Average duration of facilities (years)

5.2

4.5

2.7

Weighted average interest rate(2) (%)

3.7

3.8

4.5

Percentage of gross borrowings fixed or hedged (%)

65.8

66.9

87.5

 

(1) November 2018 pro-forma for drawdown of £75m Homes England facility, refinancing of the KPI facility, repayment of £100m convertible bond maturing in March 2019 and associated hedging transactions.

(2) The weighted average interest rate is calculated using current interest rates, commitment fees and hedging profile applied to the see-through gross borrowings at 30 November 2018, thereby assuming constant net borrowing levels for 2018.

 

Hedging and cost of debt

 

Our weighted average interest rate reduced to 3.8% (2017: 4.5%) due to the refinancing of our bank facilities and the repayment of our retail bond which carried a 6.25% coupon. The interest cost of the Homes England facility is similar to our bank facilities, so pro-forma for the drawdown of this loan, the refinancing of the KPI facility, the convertible bond repayment and associated hedging transactions, our weighted average interest rate would be 3.7%.

 

We aim to have predictable costs attached to our borrowings, so our policy is to hedge a significant portion of our interest rate risk. The proportion of borrowings which are fixed or hedged is 66.9% (2017: 87.5%), or 65.8% on a pro-forma basis, and we continue to manage our interest rate risk via a combination of caps and hedges.

 

Corporate funding covenants

Covenant compliance continues at all levels and across all metrics and we continue to operate with considerable headroom against all measures. Our portfolio could withstand an almost 40% fall in values before our tightest covenant would be breached.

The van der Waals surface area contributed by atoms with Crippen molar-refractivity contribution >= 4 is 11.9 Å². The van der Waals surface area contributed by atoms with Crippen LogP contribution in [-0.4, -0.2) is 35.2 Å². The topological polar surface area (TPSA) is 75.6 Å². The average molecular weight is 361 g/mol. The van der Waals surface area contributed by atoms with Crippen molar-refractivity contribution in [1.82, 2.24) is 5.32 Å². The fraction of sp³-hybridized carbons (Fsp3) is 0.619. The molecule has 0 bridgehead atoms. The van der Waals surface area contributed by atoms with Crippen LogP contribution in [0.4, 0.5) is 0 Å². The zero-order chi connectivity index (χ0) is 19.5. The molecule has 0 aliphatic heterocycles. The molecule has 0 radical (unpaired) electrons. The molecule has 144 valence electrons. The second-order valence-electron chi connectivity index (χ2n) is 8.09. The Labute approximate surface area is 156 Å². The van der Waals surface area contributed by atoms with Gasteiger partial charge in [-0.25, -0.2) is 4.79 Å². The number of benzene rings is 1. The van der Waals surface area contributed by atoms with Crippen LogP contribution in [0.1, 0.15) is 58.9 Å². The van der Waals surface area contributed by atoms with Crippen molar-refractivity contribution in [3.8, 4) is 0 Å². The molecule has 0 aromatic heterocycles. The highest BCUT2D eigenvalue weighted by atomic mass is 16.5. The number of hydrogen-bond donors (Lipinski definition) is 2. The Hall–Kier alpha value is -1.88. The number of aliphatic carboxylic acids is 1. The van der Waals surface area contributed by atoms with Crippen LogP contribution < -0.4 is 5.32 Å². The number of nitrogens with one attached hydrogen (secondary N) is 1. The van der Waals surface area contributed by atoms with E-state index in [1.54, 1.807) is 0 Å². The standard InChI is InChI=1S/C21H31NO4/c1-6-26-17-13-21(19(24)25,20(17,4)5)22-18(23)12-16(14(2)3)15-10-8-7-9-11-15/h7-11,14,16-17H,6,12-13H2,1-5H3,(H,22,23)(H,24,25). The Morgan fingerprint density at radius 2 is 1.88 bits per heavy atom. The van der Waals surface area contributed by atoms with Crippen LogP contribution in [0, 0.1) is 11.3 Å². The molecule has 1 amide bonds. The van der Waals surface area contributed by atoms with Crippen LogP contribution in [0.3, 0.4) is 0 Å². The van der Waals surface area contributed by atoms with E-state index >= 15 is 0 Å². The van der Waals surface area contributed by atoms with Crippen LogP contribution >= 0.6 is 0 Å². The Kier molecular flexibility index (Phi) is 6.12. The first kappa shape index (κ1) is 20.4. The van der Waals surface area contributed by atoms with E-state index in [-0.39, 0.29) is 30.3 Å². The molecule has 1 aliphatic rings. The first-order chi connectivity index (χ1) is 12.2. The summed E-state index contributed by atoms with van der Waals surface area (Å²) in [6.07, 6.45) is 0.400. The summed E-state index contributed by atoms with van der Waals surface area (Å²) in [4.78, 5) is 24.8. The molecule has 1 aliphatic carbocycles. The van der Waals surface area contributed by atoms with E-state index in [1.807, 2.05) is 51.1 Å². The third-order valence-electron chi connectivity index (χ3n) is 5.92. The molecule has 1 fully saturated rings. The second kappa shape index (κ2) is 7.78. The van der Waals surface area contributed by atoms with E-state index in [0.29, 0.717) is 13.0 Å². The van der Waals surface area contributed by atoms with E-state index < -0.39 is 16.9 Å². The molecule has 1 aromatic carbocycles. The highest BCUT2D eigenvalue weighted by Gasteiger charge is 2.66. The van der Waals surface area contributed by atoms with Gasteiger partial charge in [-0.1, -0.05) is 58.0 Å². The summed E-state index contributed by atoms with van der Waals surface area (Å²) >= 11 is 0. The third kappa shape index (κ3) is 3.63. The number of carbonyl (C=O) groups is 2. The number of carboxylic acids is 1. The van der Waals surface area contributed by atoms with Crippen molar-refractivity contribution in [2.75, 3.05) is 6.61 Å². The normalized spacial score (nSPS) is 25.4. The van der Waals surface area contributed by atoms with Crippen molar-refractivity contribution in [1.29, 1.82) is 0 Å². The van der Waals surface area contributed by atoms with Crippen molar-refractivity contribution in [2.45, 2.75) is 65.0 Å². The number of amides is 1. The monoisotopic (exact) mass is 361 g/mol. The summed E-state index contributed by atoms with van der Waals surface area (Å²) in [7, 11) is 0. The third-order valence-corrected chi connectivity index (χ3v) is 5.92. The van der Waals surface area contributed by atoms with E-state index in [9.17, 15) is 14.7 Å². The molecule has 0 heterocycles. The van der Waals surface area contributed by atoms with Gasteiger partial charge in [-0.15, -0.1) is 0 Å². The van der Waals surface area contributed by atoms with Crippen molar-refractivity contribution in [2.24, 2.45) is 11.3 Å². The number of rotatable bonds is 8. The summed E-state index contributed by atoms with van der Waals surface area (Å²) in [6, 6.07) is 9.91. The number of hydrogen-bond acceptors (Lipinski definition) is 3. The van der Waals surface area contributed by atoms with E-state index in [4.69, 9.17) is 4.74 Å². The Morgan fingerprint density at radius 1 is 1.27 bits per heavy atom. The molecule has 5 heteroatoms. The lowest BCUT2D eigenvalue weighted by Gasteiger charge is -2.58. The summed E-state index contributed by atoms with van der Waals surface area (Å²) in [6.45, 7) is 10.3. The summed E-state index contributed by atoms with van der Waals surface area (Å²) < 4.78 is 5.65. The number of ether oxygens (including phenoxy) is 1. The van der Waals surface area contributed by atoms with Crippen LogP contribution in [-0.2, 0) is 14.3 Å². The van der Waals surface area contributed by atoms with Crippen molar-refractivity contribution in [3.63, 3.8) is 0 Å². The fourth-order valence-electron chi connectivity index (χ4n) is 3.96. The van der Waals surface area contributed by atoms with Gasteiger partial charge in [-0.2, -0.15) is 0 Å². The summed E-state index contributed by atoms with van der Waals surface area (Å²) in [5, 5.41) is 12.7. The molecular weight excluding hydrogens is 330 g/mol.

Mark Allan                         Rob Hudson

Chief Executive                  Chief Financial Officer

4 February 2019

 

 

 

 

 

 

 

 

 

 

 

 

 

GROUP STATEMENT OF CHANGES IN EQUITY

for the year ended 30 November 2018

 

 

 

 

 

 

 

 

 

 

 

 

 

 

 

 

 

Share capital

Share premium account

Retained earnings

Share incentive reserve

Own shares

Other reserves

Equity attribut-able to owners of the Company

Non-control-ling interests

Total equity

 

£m

£m

£m

£m

£m

£m

£m

£m

£m

Equity at 30 November 2016

22.2

102.8

779.7

4.9

(0.6)

46.2

955.2

6.9

962.1

Profit for the year

-

-

59.6

-

-

-

59.6

0.5

60.1

Pension fund actuarial losses

-

-

(0.1)

-

-

-

(0.1)

-

(0.1)

Total comprehensive income for the year

-

-

59.5

-

-

-

59.5

0.5

60.0

Share-based payments

-

-

-

1.8

-

-

1.8

-

1.8

Deferred tax on share-based payments

-

-

-

0.3

-

-

0.3

-

0.3

Settlement of share-based payments

-

-

-

(1.9)

(1.1)

-

(3.0)

-

(3.0)

Dividends paid (note 7)

-

-

(13.5)

-

-

-

(13.5)

(1.7)

(15.2)

Equity at 30 November 2017

22.2

102.8

825.7

5.1

(1.7)

46.2

1,000.3

5.7

1,006.0

Profit and total comprehensive income for the year

-

-

60.2

-

-

-

60.2

0.3

60.5

Share-based payments

-

-

-